It’s taken me awhile to see it, but it was narsisstic abuse. I’m not without fault and blame when it comes to the marriage falling apart either. I had a short temper, easily irritated, easily domineering, which are all things I’m working on. I found this article to be so incredibly helpful with healing from and dealing with the toxic relationship I had. thanks for sharing this.

    Liked by 1 person

  8. Here is a quote on a tea label I just used and wanted to share: ‘The more silence you have, the more the other can experience himself.’

    Sounds like some extra motivation for No contact. (Not that I believe my ex will confront himself with his evil behaviour, but at least I am not providing him with more supply by letting him know how much I am hurt)

    Liked by 1 person

  9. This article addresses only abandonment of the relationship by a narcissist-type personality. There is another situation in which you, the narcissistic supply, get used up until you are a shell of your former self and you snap and leave the relationship. Then, they try to keep hounding you to the point that you must dash away in the middle of the night and cover your tracks (get a new place to live and phone number and NEVER give them any info to contact you again). This leads to the same situation. You, wanting closure, but knowing that through any contact you will never get it. You will only get them using you for their sadistic purposes. So YOU move on and GET A NEW PARTNER and they are sitting there blaming all of their problems on you as if you just didn’t love them enough. Anyway, I just wanted to share the other side of the same coin.

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  10. I have been in a relationship with a narcissist for 26 years – and i consider myself to be really on to it emotionally; so go figure. So it is with great relief and gratitude that I came across this site. Many of the things that I have read are so close to my experience that, yes, i think they are written about me. However, I came to this part about ‘closure’ -seeking answers – and its all upside down to me. I left my relationship at a point when I realized i was so broken and looking down the barrel of retirement with narc partner really scared me. The narc had great plans – buying a boat, sailing, sunsets, etc. Sounds great – but the problem was “he would be one the boat” I could no longer tolerate this despicable man – i felt like I would be signing my own death warrant. So bravery in hand I left. Not easily or quickly – for we have 2 beautiful daughters. I thought so long and hard about what would be right for them. In the end I had to survive and left, in order to be useful to them,myself or anyone.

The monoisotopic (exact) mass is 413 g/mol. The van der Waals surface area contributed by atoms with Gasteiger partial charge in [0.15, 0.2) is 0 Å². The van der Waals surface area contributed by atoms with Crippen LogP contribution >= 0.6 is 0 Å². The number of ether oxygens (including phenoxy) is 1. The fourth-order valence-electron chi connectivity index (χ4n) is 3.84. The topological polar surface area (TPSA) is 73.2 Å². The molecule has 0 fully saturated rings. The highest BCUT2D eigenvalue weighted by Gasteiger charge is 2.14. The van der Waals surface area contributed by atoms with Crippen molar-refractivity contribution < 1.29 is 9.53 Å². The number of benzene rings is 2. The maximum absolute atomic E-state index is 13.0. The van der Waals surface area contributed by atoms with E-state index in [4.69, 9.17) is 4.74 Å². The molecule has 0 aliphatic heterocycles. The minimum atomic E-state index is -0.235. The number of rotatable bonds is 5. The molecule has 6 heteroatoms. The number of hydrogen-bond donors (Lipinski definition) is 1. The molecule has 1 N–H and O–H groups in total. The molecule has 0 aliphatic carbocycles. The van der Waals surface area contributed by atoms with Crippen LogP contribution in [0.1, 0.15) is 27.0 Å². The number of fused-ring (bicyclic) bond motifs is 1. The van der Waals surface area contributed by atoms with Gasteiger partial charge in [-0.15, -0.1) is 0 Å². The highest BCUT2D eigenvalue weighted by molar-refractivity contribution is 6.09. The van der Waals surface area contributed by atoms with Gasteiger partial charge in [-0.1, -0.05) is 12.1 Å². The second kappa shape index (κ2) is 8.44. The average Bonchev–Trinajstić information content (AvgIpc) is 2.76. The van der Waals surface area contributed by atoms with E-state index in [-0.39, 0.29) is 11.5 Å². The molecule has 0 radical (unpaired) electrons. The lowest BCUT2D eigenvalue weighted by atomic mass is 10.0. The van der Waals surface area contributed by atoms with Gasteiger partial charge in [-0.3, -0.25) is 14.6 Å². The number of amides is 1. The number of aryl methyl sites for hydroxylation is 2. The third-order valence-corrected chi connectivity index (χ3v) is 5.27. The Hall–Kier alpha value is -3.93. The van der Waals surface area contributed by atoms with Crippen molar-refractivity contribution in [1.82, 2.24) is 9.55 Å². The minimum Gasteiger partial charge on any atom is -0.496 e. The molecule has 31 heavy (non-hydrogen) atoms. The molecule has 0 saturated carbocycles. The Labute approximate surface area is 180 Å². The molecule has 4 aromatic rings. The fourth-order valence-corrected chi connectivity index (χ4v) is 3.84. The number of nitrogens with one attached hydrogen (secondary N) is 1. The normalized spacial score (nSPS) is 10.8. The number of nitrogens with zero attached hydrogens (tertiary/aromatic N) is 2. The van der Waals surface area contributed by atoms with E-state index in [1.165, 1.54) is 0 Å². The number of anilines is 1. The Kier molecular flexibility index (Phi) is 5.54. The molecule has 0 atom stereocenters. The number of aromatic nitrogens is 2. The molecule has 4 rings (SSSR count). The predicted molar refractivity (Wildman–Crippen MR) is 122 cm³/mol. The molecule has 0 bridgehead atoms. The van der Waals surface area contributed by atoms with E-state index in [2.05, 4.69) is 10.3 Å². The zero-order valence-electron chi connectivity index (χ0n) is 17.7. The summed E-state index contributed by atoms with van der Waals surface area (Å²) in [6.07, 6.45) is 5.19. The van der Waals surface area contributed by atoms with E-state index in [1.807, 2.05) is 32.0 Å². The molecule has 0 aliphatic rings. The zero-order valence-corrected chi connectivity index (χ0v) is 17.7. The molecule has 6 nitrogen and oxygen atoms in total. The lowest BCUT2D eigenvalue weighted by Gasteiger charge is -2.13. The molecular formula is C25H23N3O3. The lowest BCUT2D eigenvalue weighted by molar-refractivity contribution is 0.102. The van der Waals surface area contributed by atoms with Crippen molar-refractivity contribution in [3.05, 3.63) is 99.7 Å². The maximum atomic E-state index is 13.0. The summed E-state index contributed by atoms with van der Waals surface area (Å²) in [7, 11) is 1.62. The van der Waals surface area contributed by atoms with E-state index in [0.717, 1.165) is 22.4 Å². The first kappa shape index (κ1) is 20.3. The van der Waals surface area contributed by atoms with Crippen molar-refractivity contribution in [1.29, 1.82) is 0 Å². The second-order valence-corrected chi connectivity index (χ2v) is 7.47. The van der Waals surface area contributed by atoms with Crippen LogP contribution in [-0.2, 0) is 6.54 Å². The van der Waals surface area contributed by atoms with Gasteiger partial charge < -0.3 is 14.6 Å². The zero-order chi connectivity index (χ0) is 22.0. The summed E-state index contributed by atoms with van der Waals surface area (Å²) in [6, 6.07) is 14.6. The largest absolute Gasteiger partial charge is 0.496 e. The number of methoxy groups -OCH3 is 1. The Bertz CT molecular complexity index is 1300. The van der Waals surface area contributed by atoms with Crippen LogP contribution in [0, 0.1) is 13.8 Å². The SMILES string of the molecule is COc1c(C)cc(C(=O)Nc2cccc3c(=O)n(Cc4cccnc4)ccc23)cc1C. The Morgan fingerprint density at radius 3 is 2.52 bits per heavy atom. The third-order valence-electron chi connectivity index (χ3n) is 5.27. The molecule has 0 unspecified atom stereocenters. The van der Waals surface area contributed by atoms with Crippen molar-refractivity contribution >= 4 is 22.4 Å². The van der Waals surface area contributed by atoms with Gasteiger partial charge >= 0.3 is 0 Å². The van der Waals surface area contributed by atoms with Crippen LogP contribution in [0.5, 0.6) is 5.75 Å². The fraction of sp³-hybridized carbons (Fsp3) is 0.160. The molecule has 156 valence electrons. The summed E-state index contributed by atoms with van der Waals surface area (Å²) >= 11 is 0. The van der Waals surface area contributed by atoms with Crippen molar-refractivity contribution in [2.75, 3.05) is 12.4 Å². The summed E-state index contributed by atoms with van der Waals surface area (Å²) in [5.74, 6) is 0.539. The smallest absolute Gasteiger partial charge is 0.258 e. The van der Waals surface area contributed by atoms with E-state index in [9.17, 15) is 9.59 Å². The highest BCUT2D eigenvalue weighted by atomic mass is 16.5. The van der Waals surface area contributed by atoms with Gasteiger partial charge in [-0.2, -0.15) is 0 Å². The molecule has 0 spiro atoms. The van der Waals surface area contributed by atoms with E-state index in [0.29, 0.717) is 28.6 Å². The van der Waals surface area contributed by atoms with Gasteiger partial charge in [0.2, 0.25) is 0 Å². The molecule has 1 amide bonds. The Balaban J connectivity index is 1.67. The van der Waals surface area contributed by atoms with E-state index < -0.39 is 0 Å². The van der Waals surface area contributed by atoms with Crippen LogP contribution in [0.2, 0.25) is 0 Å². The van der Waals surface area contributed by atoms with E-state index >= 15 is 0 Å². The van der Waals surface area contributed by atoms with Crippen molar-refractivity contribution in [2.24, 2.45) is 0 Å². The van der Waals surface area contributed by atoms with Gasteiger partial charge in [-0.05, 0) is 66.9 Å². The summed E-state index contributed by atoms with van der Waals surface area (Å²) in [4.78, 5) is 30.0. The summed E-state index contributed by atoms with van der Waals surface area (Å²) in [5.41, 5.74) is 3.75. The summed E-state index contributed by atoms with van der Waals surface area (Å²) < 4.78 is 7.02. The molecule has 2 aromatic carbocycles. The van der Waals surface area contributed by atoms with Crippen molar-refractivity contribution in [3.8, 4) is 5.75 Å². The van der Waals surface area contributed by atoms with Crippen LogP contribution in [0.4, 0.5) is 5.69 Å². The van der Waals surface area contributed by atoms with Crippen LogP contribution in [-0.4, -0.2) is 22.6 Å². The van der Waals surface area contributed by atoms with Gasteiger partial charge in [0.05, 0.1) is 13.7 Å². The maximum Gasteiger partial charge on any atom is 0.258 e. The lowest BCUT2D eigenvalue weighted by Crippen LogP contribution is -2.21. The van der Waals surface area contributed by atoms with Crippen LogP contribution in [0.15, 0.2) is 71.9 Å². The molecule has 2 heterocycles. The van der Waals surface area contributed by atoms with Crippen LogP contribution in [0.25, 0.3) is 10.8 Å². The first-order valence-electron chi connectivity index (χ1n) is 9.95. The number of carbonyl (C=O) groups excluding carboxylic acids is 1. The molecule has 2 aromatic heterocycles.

It is now 25 months since we had intimacy (if that is what its called) and 15 months since I left the family home. I am in a constant battle with trying to be free of him, He has sat on all our money – living free in our home, trying to starve me out. Bullying, threatening, delaying, abusing. I only have email communication with him about relationship property matters and its a regular grind of total unreasonable irrationality. Meanwhile he lives in our house – water front, large swimming pool, holding dinner parties with ;our ‘friends’ (not mine I have come to realize). He will not let me go – whilst all the time telling me to ‘get off my arse and do some work’ He refuses to let me go. His need to control me and blame me has cost me about $40k in legal fees and it still goes on.
    There is a side of closure where the narc just wont let you go. Its awful, unfair, unjust,crazy making. I despair in powerlessness. i have NO desire to have this person in my life – the need is all his and yet I need my money. Any suggestions??.